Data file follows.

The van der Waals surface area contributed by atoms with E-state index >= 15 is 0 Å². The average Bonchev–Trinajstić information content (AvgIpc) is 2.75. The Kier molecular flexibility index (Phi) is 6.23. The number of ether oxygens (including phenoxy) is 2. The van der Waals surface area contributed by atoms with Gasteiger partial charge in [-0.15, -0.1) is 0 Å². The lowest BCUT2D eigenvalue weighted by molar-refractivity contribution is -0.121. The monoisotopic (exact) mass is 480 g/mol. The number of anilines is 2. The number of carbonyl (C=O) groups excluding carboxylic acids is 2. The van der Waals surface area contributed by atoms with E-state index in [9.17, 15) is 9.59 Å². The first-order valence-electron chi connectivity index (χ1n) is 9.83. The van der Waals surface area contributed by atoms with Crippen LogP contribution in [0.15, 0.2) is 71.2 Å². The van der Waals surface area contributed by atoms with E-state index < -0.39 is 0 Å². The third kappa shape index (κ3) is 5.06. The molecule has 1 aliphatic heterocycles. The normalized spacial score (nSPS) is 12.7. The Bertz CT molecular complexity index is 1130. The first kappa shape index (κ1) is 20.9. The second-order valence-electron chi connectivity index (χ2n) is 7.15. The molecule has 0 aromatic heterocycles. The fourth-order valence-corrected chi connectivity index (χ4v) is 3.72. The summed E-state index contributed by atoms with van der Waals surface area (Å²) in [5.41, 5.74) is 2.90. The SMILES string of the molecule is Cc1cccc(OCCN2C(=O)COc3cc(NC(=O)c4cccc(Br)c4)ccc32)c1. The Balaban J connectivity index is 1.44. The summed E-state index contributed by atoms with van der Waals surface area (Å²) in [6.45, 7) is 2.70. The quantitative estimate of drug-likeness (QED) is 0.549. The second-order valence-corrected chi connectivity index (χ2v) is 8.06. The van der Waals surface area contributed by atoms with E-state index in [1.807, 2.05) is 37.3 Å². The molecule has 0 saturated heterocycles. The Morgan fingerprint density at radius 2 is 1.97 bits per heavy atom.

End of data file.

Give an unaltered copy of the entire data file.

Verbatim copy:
The van der Waals surface area contributed by atoms with E-state index >= 15 is 0 Å². The average Bonchev–Trinajstić information content (AvgIpc) is 2.75. The Kier molecular flexibility index (Phi) is 6.23. The number of ether oxygens (including phenoxy) is 2. The van der Waals surface area contributed by atoms with Gasteiger partial charge in [-0.15, -0.1) is 0 Å². The lowest BCUT2D eigenvalue weighted by molar-refractivity contribution is -0.121. The monoisotopic (exact) mass is 480 g/mol. The number of anilines is 2. The number of carbonyl (C=O) groups excluding carboxylic acids is 2. The van der Waals surface area contributed by atoms with E-state index in [9.17, 15) is 9.59 Å². The first-order valence-electron chi connectivity index (χ1n) is 9.83. The van der Waals surface area contributed by atoms with Crippen LogP contribution in [0.15, 0.2) is 71.2 Å². The van der Waals surface area contributed by atoms with E-state index < -0.39 is 0 Å². The third kappa shape index (κ3) is 5.06. The molecule has 1 aliphatic heterocycles. The normalized spacial score (nSPS) is 12.7. The Bertz CT molecular complexity index is 1130. The first kappa shape index (κ1) is 20.9. The second-order valence-electron chi connectivity index (χ2n) is 7.15. The molecule has 0 aromatic heterocycles. The fourth-order valence-corrected chi connectivity index (χ4v) is 3.72. The summed E-state index contributed by atoms with van der Waals surface area (Å²) in [5.41, 5.74) is 2.90. The SMILES string of the molecule is Cc1cccc(OCCN2C(=O)COc3cc(NC(=O)c4cccc(Br)c4)ccc32)c1. The Balaban J connectivity index is 1.44. The summed E-state index contributed by atoms with van der Waals surface area (Å²) in [6.45, 7) is 2.70. The quantitative estimate of drug-likeness (QED) is 0.549. The second-order valence-corrected chi connectivity index (χ2v) is 8.06. The van der Waals surface area contributed by atoms with E-state index in [1.807, 2.05) is 37.3 Å². The molecule has 0 saturated heterocycles. The Morgan fingerprint density at radius 2 is 1.97 bits per heavy atom.